The Descent

Nothing has smelled sweeter to me or brought back more memories than walking through the security gate to the smoke-hazed Havana airport. Then again, maybe that was the fear seeping in and clouding my judgment.

The Descent

As the plane approached the runway to land, I felt my heart beating a million miles an hour. Trying to calm myself down I took deep breaths and made myself appreciate the landscape – hell, if they didn’t let me into the country, at least I got to land in it again. As if I were taking a polygraph test, I made myself slow my breathing and heart rate, knowing that the more nervous I looked, the worse off I’d be, so eventually I pushed my way into a group of people deplaning and looked like I knew what I was doing. So far, so good. We line up just like in any other international airport and prepare to have our passports checked. The woman asked me a few questions – had I been to Cuba before? What was the purpose of my visit? – and had me look into the camera at eye level. A smile from her and I got buzzed through the locked door. Section one: complete.

On the other side of the door was a young man checking our passports again and comparing them with a list he held in his hand, and before he handed mine back I got a look up-and-down and was asked to go through the security screening and meet him on the other side. I waited in another line while people unloaded their stuff and passed through a metal detector, but I made it to the other side where a handful of others were also awaiting the return of their passports. So we waited. And waited. Some people got theirs back, others had theirs taken to be checked, but there seemed to be little method to this madness (however since I was now in Cuba, I’m sure they had a system that made sense to them) and I approached the young man holding onto a stack of what seemed to be about 20 passports from various countries. I asked him if I should go get my bags from the belt and he held up his hand for me to wait. Which I did.

After what seemed like an eternity but was probably only about 15 minutes, he corralled 5-6 of us together, asked us to retrieve our bags and meet up with a more official looking man standing off to the side, which we all gladly (and nervously) did. As I pulled my bags off the conveyer belt and walked to where they told me to stand, my heart was palpitating once again when I realized that one gentleman who was in our “group” was having his bag very thoroughly searched on the table next to me. What was I going to say when they found all the copies of passenger lists and maps with the Tucan logo? I had my story already worked out, and hoped that my acting skills weren’t too out of practice to make my story believable.

A young guy dressed in white and full of smiles came up to me with my passport in his hand. Full of smiles was good, I thought, and he doesn’t look too tough. I smiled at him – the most charming smile I could conjure – and he referred to a list of questions he was to ask me and fill out. Name, age, reason for travel. Had I been in Cuba before? Did I like it? How long was I going to stay? How much money was I bringing in? Did I have my return ticket already booked? What hotel was I staying at? In between the official questions were those that, I strongly believe, helped me get through with little hassle: when did you get your tongue pierced? Do you have a Cuban boyfriend? Do you dance salsa? During the “wink-wink-nudge-nudge” of this process, I think I made a good impression and my fears dissipated when, after only about five minutes of questioning, he handed me my passport, gave me a wink, and wished me safe travels and an enjoyable time in his country. My bags were untouched, unopened and safe. I may have done a little dance.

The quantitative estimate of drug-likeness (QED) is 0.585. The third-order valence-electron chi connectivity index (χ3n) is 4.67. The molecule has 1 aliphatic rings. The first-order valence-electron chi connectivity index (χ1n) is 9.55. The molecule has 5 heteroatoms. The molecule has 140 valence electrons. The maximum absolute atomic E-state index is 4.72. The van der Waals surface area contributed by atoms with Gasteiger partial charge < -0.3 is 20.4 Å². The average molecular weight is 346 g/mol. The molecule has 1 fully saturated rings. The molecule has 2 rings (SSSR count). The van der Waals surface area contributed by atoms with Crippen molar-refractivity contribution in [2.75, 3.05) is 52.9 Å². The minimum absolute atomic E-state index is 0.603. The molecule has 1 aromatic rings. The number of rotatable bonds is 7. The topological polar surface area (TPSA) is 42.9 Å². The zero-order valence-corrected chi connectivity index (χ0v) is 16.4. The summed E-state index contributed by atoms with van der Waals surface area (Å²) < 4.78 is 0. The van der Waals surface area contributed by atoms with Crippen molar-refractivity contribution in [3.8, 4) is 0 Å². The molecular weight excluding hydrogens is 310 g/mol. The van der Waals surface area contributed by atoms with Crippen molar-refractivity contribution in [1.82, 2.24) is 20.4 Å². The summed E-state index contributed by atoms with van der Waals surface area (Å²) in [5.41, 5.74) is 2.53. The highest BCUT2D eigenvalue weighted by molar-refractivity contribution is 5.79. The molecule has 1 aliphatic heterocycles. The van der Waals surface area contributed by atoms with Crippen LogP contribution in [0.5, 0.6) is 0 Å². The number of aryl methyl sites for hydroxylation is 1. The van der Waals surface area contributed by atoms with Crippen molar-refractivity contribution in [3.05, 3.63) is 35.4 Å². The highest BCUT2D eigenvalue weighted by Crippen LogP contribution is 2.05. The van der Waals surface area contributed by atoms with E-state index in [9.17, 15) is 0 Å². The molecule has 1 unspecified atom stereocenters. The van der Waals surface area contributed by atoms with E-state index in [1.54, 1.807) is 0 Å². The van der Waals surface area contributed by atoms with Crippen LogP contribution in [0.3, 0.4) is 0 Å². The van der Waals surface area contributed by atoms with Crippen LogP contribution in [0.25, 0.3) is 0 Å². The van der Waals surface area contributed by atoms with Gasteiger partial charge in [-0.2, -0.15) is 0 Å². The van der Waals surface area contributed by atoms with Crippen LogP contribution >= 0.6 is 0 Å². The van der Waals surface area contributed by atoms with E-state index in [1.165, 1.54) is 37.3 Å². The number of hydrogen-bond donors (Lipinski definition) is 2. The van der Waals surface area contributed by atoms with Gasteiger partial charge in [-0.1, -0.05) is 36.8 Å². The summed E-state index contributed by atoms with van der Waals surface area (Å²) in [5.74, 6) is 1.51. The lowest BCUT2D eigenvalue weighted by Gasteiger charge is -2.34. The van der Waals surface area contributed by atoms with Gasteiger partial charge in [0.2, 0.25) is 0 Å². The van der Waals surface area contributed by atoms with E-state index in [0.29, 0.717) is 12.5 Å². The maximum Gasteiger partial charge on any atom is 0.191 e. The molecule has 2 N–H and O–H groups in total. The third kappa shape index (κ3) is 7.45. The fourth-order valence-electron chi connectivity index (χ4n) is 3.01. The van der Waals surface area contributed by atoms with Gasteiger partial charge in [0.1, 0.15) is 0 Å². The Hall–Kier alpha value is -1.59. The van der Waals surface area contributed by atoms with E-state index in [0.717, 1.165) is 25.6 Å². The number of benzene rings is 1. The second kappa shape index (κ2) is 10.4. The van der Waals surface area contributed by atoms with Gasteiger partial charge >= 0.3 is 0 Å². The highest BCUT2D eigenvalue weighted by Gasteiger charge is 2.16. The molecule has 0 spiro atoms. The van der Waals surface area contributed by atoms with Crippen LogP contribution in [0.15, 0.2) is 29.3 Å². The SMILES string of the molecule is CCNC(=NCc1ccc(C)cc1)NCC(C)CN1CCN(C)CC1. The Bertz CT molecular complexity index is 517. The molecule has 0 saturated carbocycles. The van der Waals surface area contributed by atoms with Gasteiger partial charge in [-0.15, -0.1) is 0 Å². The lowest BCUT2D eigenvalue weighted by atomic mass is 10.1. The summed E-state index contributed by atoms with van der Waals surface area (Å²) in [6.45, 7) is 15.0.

And all of a sudden, there I was, in the reception area of the Havana airport! I almost kissed the ground! I looked around for the taxi driver who was to be there to pick me up and started to worry when I didn’t see him right away, but then there it was: a piece of paper with my name scrawled on it. My cheeks hurt, I was smiling so much, and as I changed Euros into CUC (Cuban Convertible Pesos – equivalent to the US dollar approximately, but the dollar has been illegal since 2003) and met Boris, our driver, who helped me with my bags.

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One thought on “The Descent

  1. So awesome to hear you got in alright. Had been worried for you and was wondering how it all went down. You wrote the piece really well and lived some of your emotions through reading it. 🙂

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